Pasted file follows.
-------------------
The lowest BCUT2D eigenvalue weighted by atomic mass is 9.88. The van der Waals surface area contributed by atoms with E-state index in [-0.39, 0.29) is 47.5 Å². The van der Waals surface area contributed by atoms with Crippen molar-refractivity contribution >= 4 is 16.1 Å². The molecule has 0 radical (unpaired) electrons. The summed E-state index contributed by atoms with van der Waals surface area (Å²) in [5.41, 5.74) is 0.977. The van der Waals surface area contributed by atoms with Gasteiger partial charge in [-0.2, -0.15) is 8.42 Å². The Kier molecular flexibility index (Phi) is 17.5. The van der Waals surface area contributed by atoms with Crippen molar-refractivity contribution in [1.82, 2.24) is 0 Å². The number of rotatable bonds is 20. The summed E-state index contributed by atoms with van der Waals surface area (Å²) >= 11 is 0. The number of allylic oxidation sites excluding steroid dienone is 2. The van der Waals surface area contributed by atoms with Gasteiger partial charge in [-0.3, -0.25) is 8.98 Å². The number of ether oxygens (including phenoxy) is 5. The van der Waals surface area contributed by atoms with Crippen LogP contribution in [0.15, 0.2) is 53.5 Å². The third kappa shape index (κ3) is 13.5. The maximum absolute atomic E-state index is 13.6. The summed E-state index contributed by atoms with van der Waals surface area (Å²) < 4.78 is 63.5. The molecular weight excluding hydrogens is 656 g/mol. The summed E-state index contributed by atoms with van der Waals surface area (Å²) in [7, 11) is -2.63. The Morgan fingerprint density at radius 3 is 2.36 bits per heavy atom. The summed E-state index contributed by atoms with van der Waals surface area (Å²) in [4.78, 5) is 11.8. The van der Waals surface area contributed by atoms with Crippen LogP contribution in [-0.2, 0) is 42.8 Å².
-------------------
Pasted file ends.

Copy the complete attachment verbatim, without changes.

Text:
The lowest BCUT2D eigenvalue weighted by atomic mass is 9.88. The van der Waals surface area contributed by atoms with E-state index in [-0.39, 0.29) is 47.5 Å². The van der Waals surface area contributed by atoms with Crippen molar-refractivity contribution >= 4 is 16.1 Å². The molecule has 0 radical (unpaired) electrons. The summed E-state index contributed by atoms with van der Waals surface area (Å²) in [5.41, 5.74) is 0.977. The van der Waals surface area contributed by atoms with Gasteiger partial charge in [-0.2, -0.15) is 8.42 Å². The Kier molecular flexibility index (Phi) is 17.5. The van der Waals surface area contributed by atoms with Crippen molar-refractivity contribution in [1.82, 2.24) is 0 Å². The number of rotatable bonds is 20. The summed E-state index contributed by atoms with van der Waals surface area (Å²) >= 11 is 0. The number of allylic oxidation sites excluding steroid dienone is 2. The van der Waals surface area contributed by atoms with Gasteiger partial charge in [-0.3, -0.25) is 8.98 Å². The number of ether oxygens (including phenoxy) is 5. The van der Waals surface area contributed by atoms with Crippen LogP contribution in [0.15, 0.2) is 53.5 Å². The third kappa shape index (κ3) is 13.5. The maximum absolute atomic E-state index is 13.6. The summed E-state index contributed by atoms with van der Waals surface area (Å²) < 4.78 is 63.5. The molecular weight excluding hydrogens is 656 g/mol. The summed E-state index contributed by atoms with van der Waals surface area (Å²) in [7, 11) is -2.63. The Morgan fingerprint density at radius 3 is 2.36 bits per heavy atom. The summed E-state index contributed by atoms with van der Waals surface area (Å²) in [4.78, 5) is 11.8. The van der Waals surface area contributed by atoms with Crippen LogP contribution in [-0.2, 0) is 42.8 Å².